UN Peacekeeper helmet returns to south Lebanon 40-years after the establishment of UNIFIL
This month marks 40-years since the establishment of the UNIFIL Peacekeeping mission in south Lebanon. Starting today, and through the month of March, we will look back at the service and sacrifice of thousands of UN Peacekeepers from around the world who have worked for peace and stability in south Lebanon.
The 40th provides an important milestone to reflect on the work of UN Peacekeeping and use photos and stories to pay tribute to these men and women in uniform and the members of the communities who help further peace.
The very first French UNIFIL peacekeeper to set foot in Lebanon was here to do exactly that. It was a young French military photographer, François-Xavier Roch, who placed his boots on Lebanese ground in Beirut airport along with his French contingent. The Warrant Officer had to get out of the plane before his chief, Colonel Jean-Germain Salvan, in order to turn around and photograph the officers and soldiers emerging from the plane.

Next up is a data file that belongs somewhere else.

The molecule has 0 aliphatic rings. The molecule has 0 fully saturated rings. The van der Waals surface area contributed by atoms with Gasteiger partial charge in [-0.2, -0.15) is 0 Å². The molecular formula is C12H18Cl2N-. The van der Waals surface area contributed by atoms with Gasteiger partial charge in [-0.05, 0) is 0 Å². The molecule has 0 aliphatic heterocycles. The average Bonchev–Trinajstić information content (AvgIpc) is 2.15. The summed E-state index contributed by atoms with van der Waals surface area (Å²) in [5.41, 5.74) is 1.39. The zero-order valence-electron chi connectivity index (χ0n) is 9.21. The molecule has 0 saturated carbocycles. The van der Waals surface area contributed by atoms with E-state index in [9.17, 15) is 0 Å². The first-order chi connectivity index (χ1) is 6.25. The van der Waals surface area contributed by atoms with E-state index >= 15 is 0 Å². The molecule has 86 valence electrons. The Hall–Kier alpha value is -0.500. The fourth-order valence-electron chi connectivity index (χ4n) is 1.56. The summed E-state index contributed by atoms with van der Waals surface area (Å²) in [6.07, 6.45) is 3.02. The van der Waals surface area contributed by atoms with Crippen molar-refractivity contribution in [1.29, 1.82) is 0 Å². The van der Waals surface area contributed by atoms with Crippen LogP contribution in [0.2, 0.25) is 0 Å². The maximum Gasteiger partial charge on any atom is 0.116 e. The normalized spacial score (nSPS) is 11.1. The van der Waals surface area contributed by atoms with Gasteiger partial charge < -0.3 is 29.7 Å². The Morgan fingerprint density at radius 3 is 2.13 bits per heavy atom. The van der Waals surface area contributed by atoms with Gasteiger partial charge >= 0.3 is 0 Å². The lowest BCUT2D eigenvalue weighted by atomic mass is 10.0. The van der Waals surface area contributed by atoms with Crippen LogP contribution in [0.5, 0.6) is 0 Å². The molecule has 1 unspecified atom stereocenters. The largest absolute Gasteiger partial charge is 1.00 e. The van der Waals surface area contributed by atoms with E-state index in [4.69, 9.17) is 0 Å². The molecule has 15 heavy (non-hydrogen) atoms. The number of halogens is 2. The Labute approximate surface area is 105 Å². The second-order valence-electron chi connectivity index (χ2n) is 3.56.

Although there were already some peacekeepers from the UN Truce Supervision Organization (UNTSO) and UN Emergency Force (UNEF) in the UNIFIL area of operation, the first UNIFIL contingent proper to arrive was French. Others then promptly followed, including the Canadian, Irish and Norwegian.
Capt. Roch, who is 71 today and lives in France, recently sent us his helmet from 1978. It was a helmet he had found in Beirut airport upon arrival and painted it blue. As a symbol of the efforts by UNIFIL and the UN to bring, and then keep, peace in south Lebanon, the helmet was presented to the UN Under-Secretary-General for Peacekeeping Operations, Jean-Pierre Lacroix, during his visit to Lebanon last week.
The legacy of this helmet continues to inspire the 10,500 peacekeepers from 41 countries, who currently work with UNIFIL, in furthering peace in south Lebanon.